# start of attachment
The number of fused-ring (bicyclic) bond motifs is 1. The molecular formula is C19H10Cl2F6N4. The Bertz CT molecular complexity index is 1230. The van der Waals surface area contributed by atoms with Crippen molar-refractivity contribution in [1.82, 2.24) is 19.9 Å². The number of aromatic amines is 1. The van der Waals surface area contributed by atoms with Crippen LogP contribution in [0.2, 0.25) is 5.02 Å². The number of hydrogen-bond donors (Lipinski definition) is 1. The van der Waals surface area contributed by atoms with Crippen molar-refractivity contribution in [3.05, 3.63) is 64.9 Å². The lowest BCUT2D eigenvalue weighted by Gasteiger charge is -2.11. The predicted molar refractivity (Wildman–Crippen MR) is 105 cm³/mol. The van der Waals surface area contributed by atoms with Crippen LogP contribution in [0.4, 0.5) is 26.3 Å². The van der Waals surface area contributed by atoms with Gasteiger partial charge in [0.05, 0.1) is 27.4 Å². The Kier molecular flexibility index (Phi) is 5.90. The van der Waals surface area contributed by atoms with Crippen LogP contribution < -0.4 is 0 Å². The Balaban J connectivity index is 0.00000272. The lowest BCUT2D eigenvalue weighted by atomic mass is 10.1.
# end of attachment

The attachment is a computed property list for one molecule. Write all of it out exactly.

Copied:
The number of fused-ring (bicyclic) bond motifs is 1. The molecular formula is C19H10Cl2F6N4. The Bertz CT molecular complexity index is 1230. The van der Waals surface area contributed by atoms with Crippen molar-refractivity contribution in [1.82, 2.24) is 19.9 Å². The number of aromatic amines is 1. The van der Waals surface area contributed by atoms with Crippen LogP contribution in [0.2, 0.25) is 5.02 Å². The number of hydrogen-bond donors (Lipinski definition) is 1. The van der Waals surface area contributed by atoms with Crippen molar-refractivity contribution in [3.05, 3.63) is 64.9 Å². The lowest BCUT2D eigenvalue weighted by Gasteiger charge is -2.11. The predicted molar refractivity (Wildman–Crippen MR) is 105 cm³/mol. The van der Waals surface area contributed by atoms with Crippen LogP contribution in [0.4, 0.5) is 26.3 Å². The van der Waals surface area contributed by atoms with Gasteiger partial charge in [0.05, 0.1) is 27.4 Å². The Kier molecular flexibility index (Phi) is 5.90. The van der Waals surface area contributed by atoms with Crippen LogP contribution < -0.4 is 0 Å². The Balaban J connectivity index is 0.00000272. The lowest BCUT2D eigenvalue weighted by atomic mass is 10.1.